So far Spain had no an economic international forum of its own, and so it launched it on Monday. The Spanish government along with the Spanish Institute for Foreign Trade (ICEX) and the Spanish Exporters and Investors Club came up with sort of a little Davos meeting in the northern city of Bilbao. Its main goal: highlight Spain’s achievements after almost three years of tight adjustments, and by extension the EU’s, although its critics point out how tailor-made the meeting was, no critical voices invited.
IMF’s managing director Christine Lagarde’s speech focused on whether Europe is really on the path of a sustainable growth. About Spain, Mrs. Lagarde confirmed the country’s has shifted trend to positive basically thanks to reforms undertaken in the financial sector, labour market, and tax deductions. Last IMF’s comments over Spain came after EU’s final report about Spanish banking industry on February 20th and followed that same argument of Spain overcoming an unprecedented crisis of its financial sector. Nevertheless, IMF’s head admitted that unemployment derived from crisis has severely wounded all EU member states, but more serious and specifically Spain. Therefore Lagarde suggested a new reformist move in the Spanish labour market, as well as in public debt reduction.
Four of biggest Spanish multinationals’ chairmen will attend the international meeting: Pablo Isla’s Inditex, César Alierta’s Telefónica, Iberdrola’s Ignacio Sánchez Galán and BBVA’s Francisco González, all of them members of one of the most important corporate lobbies in Spain, the Business Council for Competitiveness.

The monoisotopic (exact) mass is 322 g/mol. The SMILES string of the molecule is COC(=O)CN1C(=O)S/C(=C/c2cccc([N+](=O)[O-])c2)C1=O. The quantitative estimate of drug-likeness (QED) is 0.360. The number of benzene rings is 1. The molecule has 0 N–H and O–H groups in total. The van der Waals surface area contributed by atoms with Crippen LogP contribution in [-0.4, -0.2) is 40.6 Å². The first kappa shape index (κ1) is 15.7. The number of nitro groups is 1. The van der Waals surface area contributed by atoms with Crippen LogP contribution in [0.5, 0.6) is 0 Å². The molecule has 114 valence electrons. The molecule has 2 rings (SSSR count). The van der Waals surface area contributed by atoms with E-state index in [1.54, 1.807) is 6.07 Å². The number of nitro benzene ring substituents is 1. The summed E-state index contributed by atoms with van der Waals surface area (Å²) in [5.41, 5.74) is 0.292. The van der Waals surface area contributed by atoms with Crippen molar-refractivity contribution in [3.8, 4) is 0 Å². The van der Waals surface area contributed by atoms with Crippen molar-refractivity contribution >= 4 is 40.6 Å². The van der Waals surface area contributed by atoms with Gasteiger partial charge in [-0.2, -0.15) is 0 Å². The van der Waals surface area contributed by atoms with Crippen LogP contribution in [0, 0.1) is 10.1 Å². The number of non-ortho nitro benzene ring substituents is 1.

EU’s responsible head for competition Joaquín Almunia, also participating in the conference, launched two main headlines just some minutes before it started. On the ground of Spain’s Forum’s slogan “From stability to growth”, firstly Almunia said that “ if euro had not been saved, Europe would be paying a highest price”. Secondly, he did not forget the staggering 25% of Spain’s unemployment. “There are a lot of things to do,” the EU’ commissioner said.
As opposed to that motto of Spain’s growing, criticism from non profit organisations such as Cáritas emerged. Several institutions alongside Bilbao’s Church published a note in which they urged leaders attending the global forum “to listen to the victims of crisis.” Furthermore, they complained that “other social agents that could be the voice of so many jobless people, evicted families, or households living under poverty line are missing from the forum’s guest list”. Spanish NGOs had a key role during the crisis supporting families in severe need. Just as an example, national Food Banks were laureated in 2012 with Concord Prince of Asturias’s award. Non-profit organisations do not have room in today’s meeting, although their opinion “should be taken into account when assessing social efficiency of measures that this summit will discuss”, Cáritas says.